China’s three biggest airlines on Friday posted wider third-quarter losses than in the previous quarter as a resurgence of local COVID-19 cases drove a sharp decline in domestic travel and international borders remained closed.The losses highlighted one of the consequences of the country’s policy of seeking to eliminate COVID-19 within its borders. Each time there is an outbreak, flight numbers fall sharply before rebounding once cases are controlled. The fourth quarter is facing similar though so far less severe issues. This week’s scheduled airline capacity in China is 4.8% lower than last week because of minor outbreaks, according to data firm OAG. Beijing-based Air China Ltd, the country’s flagship carrier, said its net loss attributable to shareholders rose to 3.5 billion yuan ($547 million) in the third quarter from 578 million yuan in the second quarter, taking the nine-month net loss to 10.3 billion yuan.
China Eastern Airlines saw its net loss grow to 3.0 billion yuan from 1.4 billion yuan in the second quarter. The total loss to shareholders amounted to 8.2 billion yuan in the first three quarters. China Southern Airlines widened its loss to 1.4 billion yuan from 682 million yuan in the second quarter for a nine-month total shortfall of 6.1 billion yuan. The Guangzhou-based carrier said it aims to replenish its capital by raising up to 4.5 billion yuan via A-share private placement and HK$1.8 billion via H-share private placement. A resurgence of COVID-19 cases since late July involving local airports and tour groups has been a substantial setback to the domestic travel market. China’s air passenger traffic dropped 51.5% in August from a year ago, before recovering to a decline of 24.7% in September, official data showed. The Civil Aviation Administration of China (CAAC) has said it is studying more measures to help airlines financially.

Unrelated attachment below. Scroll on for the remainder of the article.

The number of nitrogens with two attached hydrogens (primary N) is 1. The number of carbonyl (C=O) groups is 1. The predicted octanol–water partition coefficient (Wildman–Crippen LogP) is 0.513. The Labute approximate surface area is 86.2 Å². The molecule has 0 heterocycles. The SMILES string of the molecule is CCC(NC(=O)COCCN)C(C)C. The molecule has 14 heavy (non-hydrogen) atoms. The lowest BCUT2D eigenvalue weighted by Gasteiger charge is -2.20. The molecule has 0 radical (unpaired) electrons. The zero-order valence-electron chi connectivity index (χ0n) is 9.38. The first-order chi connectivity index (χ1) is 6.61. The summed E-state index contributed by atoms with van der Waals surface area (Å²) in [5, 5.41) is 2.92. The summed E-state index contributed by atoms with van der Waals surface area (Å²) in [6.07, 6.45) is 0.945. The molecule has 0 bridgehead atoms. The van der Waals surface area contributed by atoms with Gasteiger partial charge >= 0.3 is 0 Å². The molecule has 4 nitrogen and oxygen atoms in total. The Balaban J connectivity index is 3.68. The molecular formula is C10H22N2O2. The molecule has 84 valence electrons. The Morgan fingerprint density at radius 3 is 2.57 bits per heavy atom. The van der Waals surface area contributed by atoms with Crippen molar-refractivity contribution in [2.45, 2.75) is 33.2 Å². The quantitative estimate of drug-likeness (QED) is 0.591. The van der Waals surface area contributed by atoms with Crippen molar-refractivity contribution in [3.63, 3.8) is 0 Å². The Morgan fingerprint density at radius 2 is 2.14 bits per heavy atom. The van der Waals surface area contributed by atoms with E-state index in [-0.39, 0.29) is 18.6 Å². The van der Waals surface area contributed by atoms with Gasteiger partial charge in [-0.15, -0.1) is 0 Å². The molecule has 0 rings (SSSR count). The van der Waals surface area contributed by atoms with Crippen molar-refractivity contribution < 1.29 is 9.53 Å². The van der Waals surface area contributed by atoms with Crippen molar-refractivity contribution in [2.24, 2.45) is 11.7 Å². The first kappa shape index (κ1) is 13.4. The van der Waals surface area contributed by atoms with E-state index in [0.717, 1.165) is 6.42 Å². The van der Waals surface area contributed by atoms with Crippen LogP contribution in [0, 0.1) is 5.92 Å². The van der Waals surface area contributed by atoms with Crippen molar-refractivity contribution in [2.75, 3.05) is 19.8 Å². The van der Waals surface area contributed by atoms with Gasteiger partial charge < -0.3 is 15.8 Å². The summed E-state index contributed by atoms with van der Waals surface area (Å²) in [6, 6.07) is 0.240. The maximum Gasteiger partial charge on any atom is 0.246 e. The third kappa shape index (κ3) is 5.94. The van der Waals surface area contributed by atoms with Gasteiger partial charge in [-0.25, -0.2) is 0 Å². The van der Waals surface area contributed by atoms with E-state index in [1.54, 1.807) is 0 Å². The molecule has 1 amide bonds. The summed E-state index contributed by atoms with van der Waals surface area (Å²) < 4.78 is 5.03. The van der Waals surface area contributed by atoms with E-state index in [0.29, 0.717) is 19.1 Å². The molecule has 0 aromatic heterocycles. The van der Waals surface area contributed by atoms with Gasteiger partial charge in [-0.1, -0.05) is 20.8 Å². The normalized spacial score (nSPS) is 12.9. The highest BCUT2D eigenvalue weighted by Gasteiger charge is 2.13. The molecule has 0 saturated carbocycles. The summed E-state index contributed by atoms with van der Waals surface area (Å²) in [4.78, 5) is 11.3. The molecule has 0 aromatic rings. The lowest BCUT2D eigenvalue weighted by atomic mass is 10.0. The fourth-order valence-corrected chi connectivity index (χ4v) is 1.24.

The lacklustre state of the travel market has also led some Chinese airlines to roll out “all you can fly” promotional deals in the past few weeks to stimulate demand. With the Chinese market tepid, there appears to be little urgency for the CAAC to certify Boeing 737 MAX planes, which it grounded more than two years ago over two fatal crashes. Sources told Reuters that chances are growing that Chinese certification will slip to next year. Boeing executives said in an earnings call on Wednesday that a third of about 370 undelivered MAX airplanes in storage are for Chinese customers and that the company hopes to resume deliveries in China in the first quarter of next year. Airbus Chief Executive Guillaume Faury said on Thursday there had been “ups and downs” in deliveries to China depending on the country’s COVID-19 situation and willingness of customers to travel to pick up their planes.”We’ve had some challenges in September from that perspective,” he told analysts.